Musical Therapy

Have you ever been surprised by a song on the radio that suddenly transports you back to another time or place? It might remind you of a person or a vacation. It might remind you of a relationship or your high school prom. It might remind you of a fight you had with your best friend when you were 8 or the first time you ever kissed someone.

For example, when I listen to Dave Matthews Band’s Before These Crowded Streets album, I’m 11 years old sitting in my dad’s truck and reading Star Wars novels. No kidding. I just looked up “Star Wars novels” on Google to make sure I was remembering correctly, and a Wikipedia page led me to the cover art and I knew instantly that those were the books I was reading around the time my sister and I moved to Texas to live with our father after our parents’ divorce. I can’t tell you anything about the plot but I can feel the pages turn beneath my fingers and I can smell that awesome book smell.

So mysterious.

I frequently listen to late ’90s and early ’00s popular music. It is my favorite music. It transports me to a simpler time. As an added bonus, some of it reminds me of a friend who is now gone. Hearing music we listened to together as children takes me back to those moments when life was as simple as riding bikes and getting ice cream. Sometimes when I listen to this music, I remember the moment my childhood best friend decided that our favorite bands were no longer cool, and I remember my subsequent decision that I still liked those bands so… whatever, duh.

Added note: Listening to boy band hits as an adult is hard. I want to shake the Backstreet Boys. Stop pressuring this girl into dating you, omg, this is not romantic. “I deserve a try honey, just once, give me a chance and I’ll prove this all wrong.” I love you BSB but you need to go think about your choices.

1999. A simpler time.

June 26, 2006 was my first date ever, so I’m fast approaching 10 years of relationship history and all assorted musical/emotional connections. I was really into Journey during the summer before college when I started dating my first boyfriend, so certain songs remind me of that time. Not to mention we danced to “Faithfully” at our wedding and I still can’t listen to it without being there in my brain. Fast forward to another relationship, when I had found Steven Page’s first solo album after his split from Barenaked Ladies at a closing Borders bookstore. I was playing it in the car and trying to listen to the lyrics, and this guy I was dating would not stop talking over the music. So now when I listen to it, I still sometimes feel annoyed at this man I have not seen in years.

The soundtrack of my divorce, a mix of Pink and Ingrid Michaelson, is still hard to jam to in my car without feeling all bothered and angry and hurt. The soundtrack of the early days of my relationship with Nearly-Mr.-Me transports me to summertime and the fluttery butterflies of early love. (Did I mention I’m engaged? Yeah. Totally getting married!)

Good or bad, music is strongly tied to memory. In fact, music has been used in clinical trials to help people with memory loss recover some of their memories. Such memories are called “music-evoked autobiographical memories” (MEAMs) and are seen to activate in fMRI scans when the person is exposed to familiar music. This research has great implications for treatment of memory loss from brain injuries and even Alzheimer’s disease. See this article from Psychology Today for more info.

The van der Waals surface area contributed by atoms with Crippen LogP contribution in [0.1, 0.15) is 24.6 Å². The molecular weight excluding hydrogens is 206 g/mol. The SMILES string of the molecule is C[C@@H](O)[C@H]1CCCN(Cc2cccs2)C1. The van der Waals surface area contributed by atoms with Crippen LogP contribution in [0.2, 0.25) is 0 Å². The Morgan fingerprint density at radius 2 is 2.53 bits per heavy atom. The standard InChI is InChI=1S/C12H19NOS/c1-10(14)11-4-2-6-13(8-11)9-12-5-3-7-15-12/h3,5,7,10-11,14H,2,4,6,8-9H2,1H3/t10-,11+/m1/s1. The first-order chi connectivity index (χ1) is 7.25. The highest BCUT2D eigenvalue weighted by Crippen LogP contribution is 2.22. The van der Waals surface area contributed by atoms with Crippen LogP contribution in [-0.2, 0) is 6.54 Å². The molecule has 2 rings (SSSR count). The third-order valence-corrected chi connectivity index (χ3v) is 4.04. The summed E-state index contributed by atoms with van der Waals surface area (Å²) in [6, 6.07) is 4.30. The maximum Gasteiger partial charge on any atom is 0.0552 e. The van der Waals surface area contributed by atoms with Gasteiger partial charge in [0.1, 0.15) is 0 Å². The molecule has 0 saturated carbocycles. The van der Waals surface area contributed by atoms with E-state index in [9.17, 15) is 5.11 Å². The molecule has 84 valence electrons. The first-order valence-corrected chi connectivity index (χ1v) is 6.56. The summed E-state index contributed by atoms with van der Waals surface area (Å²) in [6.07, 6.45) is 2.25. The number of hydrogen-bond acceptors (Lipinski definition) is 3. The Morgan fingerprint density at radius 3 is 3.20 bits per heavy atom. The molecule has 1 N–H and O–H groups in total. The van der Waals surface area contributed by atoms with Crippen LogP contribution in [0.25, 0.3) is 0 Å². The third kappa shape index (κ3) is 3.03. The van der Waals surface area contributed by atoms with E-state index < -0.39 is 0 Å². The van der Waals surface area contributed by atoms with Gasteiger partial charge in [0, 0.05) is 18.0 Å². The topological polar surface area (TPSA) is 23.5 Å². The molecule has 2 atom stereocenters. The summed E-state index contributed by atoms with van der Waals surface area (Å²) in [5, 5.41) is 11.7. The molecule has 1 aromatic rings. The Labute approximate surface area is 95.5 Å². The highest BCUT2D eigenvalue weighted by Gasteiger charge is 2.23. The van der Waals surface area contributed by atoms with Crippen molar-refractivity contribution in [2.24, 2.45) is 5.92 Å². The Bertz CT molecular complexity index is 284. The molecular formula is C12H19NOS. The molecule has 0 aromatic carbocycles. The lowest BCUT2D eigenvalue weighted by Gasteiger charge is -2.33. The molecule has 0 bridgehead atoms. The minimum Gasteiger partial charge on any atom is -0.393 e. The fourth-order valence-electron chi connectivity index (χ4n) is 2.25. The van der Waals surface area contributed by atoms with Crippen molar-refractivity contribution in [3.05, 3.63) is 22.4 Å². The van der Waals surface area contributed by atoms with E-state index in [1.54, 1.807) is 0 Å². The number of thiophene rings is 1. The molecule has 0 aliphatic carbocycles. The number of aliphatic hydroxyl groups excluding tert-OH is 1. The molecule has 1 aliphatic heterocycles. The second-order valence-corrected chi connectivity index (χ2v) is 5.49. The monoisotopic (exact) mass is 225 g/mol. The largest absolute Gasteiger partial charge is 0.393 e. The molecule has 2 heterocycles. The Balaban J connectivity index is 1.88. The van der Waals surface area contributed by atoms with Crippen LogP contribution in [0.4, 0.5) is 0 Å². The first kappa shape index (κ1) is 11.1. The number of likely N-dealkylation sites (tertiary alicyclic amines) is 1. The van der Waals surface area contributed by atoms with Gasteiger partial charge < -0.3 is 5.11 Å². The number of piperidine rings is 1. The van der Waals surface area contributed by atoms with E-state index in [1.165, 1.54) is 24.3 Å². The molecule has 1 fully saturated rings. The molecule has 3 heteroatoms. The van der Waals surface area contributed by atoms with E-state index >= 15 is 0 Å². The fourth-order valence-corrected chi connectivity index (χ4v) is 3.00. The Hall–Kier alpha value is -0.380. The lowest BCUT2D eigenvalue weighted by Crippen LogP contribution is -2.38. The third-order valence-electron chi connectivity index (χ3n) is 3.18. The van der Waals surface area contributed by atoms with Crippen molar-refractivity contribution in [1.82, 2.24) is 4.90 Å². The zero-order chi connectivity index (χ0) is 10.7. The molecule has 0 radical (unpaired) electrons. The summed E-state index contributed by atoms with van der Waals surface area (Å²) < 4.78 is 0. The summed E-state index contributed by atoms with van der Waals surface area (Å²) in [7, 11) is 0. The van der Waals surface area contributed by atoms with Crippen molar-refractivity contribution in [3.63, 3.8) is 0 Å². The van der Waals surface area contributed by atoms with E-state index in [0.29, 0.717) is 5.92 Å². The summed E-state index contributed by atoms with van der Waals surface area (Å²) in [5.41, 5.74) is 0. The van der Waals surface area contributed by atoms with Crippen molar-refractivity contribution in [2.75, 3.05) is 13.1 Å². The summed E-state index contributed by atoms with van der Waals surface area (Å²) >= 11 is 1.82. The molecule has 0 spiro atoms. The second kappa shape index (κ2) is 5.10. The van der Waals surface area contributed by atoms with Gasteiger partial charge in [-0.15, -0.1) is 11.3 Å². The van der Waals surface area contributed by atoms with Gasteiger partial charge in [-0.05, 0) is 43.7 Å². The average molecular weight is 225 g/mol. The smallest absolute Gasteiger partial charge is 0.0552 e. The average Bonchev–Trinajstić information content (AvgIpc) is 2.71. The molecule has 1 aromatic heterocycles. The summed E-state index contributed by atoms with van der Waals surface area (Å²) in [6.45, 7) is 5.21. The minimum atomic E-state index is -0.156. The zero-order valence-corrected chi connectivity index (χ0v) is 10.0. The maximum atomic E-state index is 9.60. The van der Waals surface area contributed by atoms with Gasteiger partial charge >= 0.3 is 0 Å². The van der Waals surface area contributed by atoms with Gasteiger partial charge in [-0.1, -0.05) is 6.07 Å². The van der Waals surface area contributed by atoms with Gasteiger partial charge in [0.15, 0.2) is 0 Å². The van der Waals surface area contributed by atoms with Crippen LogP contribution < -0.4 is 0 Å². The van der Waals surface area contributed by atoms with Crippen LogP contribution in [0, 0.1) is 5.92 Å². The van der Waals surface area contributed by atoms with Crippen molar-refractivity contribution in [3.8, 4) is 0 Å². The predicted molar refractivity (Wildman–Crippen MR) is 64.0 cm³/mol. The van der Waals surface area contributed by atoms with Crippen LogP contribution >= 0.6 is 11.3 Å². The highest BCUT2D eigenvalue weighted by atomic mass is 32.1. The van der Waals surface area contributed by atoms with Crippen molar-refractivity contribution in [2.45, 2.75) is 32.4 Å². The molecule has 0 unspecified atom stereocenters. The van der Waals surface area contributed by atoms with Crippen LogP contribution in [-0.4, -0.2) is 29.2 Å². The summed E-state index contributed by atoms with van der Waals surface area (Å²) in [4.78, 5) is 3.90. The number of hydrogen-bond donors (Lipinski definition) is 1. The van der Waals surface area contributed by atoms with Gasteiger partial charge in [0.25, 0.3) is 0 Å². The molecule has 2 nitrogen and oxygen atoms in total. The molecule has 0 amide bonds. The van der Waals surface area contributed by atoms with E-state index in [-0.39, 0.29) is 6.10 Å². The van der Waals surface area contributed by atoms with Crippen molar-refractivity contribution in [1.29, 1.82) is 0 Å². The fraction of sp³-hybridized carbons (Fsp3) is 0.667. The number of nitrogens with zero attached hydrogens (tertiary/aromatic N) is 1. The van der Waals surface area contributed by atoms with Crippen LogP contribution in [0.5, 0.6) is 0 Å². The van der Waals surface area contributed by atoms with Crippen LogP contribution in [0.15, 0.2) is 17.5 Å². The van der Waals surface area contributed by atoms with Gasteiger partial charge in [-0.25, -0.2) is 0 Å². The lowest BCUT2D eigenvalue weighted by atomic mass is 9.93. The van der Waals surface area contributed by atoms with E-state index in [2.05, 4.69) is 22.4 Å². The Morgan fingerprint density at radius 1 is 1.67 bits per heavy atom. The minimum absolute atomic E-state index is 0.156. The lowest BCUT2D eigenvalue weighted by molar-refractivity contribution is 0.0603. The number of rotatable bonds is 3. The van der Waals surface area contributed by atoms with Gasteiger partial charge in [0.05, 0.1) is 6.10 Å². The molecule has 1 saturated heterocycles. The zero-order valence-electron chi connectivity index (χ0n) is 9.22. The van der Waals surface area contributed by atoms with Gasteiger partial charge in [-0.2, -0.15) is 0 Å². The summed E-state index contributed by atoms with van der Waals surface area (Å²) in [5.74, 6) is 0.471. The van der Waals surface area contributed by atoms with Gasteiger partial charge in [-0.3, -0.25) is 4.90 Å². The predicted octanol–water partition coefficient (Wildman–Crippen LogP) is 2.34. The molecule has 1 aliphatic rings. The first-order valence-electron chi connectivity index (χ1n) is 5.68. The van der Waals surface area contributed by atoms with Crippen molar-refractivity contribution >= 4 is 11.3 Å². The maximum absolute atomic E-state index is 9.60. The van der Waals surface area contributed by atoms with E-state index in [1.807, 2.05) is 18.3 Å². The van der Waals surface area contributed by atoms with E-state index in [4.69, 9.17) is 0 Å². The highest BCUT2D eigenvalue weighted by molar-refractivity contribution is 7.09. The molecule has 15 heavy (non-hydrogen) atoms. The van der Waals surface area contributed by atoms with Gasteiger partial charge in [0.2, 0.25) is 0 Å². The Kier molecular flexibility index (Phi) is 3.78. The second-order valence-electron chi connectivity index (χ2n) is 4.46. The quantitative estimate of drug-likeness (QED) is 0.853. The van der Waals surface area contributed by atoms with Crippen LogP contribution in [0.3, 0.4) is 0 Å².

This excerpt from the article is particularly interesting to me as it relates to emotional healing unrelated to memory loss:

“Interestingly, it appears that if you haven’t heard a song in years, the neural tapestry representing that song stays purer and the song will evoke stronger specific memories of a time and place from your past. The memories linked to overplayed songs can become diluted because the neural network is constantly being updated.”

It took me a couple years after my divorce before I could begin to listen to certain songs again. The songs I played on repeat as self-empowering mantras took on the new form of being divorce songs. Whenever I hear Pink’s “So What,” or Ingrid Michaelson’s “Once Was Love,” I can recall vividly the ending days of my first marriage. But as time goes on and I listen to the songs in new contexts, those memories fade. Apparently I’m diluting the neural pathways connecting those particular memories to those particular songs. Not mad.

I would hypothesize (in the un-scientific way a blogger can hypothesize) that survivors of emotional traumas, or even physical traumas, could use music as a way to recreate neural pathways in the brain to disassociate triggering music from the traumatic memory. I can’t speak to clinically-diagnosed depression, anxiety, and other mood disorders because I am not a doctor, but people with a habit of negative self-talk or certain anxiety triggers may be able to use music to help re-wire their own negative patterns.

What a lovely way we might be able to relieve ourselves of emotional burdens.

If you need me, I’ll be having a ’90s dance party. Later, gators.

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